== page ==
“Today is a sad day for the state of Washington,” says Children’s Alliance Deputy Director Jon Gould. “The recession has already pushed 40,000 of Washington’s children into poverty. Now, one of the public structures that helps families survive hard times is being dismantled when it is needed most.”
Mantengamonos fuertes para los niños! Nuestra agenda legislativa de 2011 describe las prioridades legislativas de la Alianze para los Ninos en la sesion legislative de 2011. Incluya protegiendo programas que apoyan todas las families, y especialmente las familias inmigrantes.
¿Qué es el programa de Asistencia Nutricional del Estado de Washington (Washington State Food Assistance Program)?
The State Food Assistance (SFA) program helps put food on the table for nearly 15,000 Washington kids.
SFA mirrors the rules and benefits of the federal food stamp program (Supplemental Nutrition Assistance Program or SNAP); with the exception that SFA covers documented immigrants who are barred from the federal program. State Food Assistance Benefits average about $114 per month.
WEDNESDAY, NOVEMBER 17, 2010 – A report released Monday by the U.S. Department of Agriculture (USDA) shows that hunger in Washington is taking a higher toll on families in 2009 than in previous years. Since the economic recession took root in the state in 2008, the number of Washington families struggling to put food on the table has spiked.
The number of Washington households that are food insecure, meaning they struggle to afford enough nutritious food, rose from 288,000 to 367,000 in 2009, a 27 percent increase over the prior year. The rise in households that are hungry was even more striking: 152,200 Washington households met the definition for hunger (called “very low food insecurity” in the report), up 40,200 or 36 percent.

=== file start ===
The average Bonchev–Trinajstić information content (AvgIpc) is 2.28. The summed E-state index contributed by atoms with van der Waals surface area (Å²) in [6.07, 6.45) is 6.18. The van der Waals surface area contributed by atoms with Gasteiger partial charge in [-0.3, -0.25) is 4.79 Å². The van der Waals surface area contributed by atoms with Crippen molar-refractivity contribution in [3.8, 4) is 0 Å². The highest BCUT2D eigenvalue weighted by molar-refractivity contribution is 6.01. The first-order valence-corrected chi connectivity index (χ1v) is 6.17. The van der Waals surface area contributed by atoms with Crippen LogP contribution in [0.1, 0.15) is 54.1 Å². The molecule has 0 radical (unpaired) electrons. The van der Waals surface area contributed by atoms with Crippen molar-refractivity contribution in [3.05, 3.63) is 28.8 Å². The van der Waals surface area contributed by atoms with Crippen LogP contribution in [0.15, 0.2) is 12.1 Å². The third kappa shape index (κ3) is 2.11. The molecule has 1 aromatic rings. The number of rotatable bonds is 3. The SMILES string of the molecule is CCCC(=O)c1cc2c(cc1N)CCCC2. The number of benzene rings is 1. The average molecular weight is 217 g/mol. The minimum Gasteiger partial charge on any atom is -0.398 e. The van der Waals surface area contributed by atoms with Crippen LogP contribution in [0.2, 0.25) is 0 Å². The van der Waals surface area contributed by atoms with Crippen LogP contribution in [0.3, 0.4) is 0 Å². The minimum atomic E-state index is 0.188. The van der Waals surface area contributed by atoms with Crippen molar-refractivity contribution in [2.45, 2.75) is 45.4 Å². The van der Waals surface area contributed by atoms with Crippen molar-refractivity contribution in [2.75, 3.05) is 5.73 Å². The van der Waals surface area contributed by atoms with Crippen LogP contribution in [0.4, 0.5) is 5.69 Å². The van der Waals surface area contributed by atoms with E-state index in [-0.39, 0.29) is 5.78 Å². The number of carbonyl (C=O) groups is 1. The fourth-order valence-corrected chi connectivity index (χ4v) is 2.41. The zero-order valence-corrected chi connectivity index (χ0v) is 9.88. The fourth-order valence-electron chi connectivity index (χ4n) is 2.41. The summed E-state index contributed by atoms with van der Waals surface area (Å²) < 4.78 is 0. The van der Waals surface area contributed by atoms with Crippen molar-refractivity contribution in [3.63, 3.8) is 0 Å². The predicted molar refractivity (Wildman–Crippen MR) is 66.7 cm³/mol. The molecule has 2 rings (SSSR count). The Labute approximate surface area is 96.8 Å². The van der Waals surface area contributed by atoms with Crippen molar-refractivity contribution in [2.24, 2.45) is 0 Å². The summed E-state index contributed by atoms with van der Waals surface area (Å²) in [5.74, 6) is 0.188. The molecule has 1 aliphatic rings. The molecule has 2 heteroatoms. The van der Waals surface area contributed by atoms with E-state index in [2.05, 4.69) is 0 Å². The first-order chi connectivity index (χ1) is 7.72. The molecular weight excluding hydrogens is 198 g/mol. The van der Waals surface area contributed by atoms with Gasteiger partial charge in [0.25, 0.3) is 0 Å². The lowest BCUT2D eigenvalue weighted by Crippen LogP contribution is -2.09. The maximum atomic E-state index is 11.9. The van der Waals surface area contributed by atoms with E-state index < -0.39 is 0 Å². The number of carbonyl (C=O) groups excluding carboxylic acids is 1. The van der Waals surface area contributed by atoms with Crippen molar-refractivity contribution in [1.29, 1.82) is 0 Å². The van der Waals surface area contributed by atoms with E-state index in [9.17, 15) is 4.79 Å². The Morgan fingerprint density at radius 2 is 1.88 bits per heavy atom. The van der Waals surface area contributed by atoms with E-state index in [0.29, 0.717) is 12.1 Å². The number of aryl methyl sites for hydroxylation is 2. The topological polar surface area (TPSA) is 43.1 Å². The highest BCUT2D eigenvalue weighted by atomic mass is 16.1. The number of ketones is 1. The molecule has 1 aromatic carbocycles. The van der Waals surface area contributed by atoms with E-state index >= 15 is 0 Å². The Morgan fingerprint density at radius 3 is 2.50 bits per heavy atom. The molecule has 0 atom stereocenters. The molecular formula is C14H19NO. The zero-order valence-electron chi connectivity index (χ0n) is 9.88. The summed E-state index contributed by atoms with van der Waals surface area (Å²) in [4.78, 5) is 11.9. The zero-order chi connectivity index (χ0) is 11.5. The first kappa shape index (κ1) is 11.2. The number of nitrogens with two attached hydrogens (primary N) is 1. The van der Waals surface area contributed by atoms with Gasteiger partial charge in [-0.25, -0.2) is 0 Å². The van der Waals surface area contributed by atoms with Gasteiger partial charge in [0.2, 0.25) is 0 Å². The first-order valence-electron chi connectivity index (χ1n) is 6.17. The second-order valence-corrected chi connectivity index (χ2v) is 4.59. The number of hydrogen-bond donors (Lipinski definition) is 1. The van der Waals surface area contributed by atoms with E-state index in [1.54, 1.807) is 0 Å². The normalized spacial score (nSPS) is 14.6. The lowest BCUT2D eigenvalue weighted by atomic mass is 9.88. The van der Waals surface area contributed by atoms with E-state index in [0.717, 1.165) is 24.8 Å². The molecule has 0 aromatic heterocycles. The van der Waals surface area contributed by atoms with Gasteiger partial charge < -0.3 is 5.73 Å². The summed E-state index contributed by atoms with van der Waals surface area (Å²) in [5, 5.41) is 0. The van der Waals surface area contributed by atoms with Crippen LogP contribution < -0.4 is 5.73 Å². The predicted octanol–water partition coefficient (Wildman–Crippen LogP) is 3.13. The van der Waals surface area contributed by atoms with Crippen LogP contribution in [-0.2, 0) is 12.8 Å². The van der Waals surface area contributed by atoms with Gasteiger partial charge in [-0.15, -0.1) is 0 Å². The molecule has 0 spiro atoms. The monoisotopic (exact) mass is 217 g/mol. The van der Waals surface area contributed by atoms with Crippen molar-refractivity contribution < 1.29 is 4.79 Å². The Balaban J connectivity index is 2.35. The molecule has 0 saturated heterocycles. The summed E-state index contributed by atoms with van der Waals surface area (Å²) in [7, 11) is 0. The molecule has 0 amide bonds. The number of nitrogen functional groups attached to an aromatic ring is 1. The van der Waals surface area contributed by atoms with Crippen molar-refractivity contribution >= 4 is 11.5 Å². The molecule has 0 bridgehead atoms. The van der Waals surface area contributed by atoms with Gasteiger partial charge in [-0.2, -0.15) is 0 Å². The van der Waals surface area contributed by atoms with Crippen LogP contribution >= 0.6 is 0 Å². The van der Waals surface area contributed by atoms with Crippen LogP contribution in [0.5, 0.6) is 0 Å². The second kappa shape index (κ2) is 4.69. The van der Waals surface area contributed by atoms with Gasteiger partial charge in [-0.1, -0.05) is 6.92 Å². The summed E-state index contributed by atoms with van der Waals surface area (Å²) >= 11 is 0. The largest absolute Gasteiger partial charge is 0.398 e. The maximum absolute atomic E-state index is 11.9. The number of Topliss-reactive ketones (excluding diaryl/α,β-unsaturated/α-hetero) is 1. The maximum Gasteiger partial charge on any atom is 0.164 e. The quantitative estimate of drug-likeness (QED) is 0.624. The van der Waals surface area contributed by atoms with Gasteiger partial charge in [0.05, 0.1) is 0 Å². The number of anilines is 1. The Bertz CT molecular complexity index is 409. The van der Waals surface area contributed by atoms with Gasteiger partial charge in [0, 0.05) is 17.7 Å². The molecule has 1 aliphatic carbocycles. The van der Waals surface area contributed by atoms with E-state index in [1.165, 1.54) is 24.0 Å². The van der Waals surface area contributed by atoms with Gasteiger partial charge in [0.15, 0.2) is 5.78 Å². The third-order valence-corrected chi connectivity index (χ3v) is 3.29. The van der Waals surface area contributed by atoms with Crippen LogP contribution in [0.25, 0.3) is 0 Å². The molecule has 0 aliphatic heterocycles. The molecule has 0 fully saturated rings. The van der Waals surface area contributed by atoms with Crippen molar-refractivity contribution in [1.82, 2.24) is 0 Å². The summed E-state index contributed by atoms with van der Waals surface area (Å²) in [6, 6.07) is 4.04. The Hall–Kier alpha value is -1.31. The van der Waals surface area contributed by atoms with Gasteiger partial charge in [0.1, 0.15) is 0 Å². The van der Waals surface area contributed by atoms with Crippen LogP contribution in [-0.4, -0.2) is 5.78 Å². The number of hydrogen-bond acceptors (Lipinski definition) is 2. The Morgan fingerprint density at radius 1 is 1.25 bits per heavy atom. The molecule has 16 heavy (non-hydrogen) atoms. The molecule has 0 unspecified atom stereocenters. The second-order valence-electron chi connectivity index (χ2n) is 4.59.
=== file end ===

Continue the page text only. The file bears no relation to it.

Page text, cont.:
More than 367,000 households in Washington struggled to put food on the
table in 2009, according to the most recent report on food security in America. According to the report, released November 15, 2010 by the U.S. Department of Agriculture (USDA) Economic Research Service, food insecurity is on the rise in Washington state.
Learn more about the report in the Children's Alliance analysis, Hungry in Washington 2010.
Right now Congress has the once-every-five-year opportunity to improve the quality of school, child-care and summer meals and make them available to more children.
The Seattle Times ran an oped by Linda Stone, senior food policy coordinator at the Children's Alliance, calling on Congress to listen to the call that President Obama and anti-hunger experts have made to reauthorize the Child Nutrition Act with an increase of $1 billion per year over 10 years.
KUOW reports on new findings from the Food Research and Action Center showing there are fewer summer meal programs available for low-income children while the need is rising. In Washington state there are 700 schools, parks and community centers that serve sack lunches — that's 23 fewer than last summer.
(June 29, 2010) — About 700 schools, parks, community centers, apartment complexes, trailer parks and other sites will be providing summer meals to hungry children across Washington this summer, down from 723 last summer.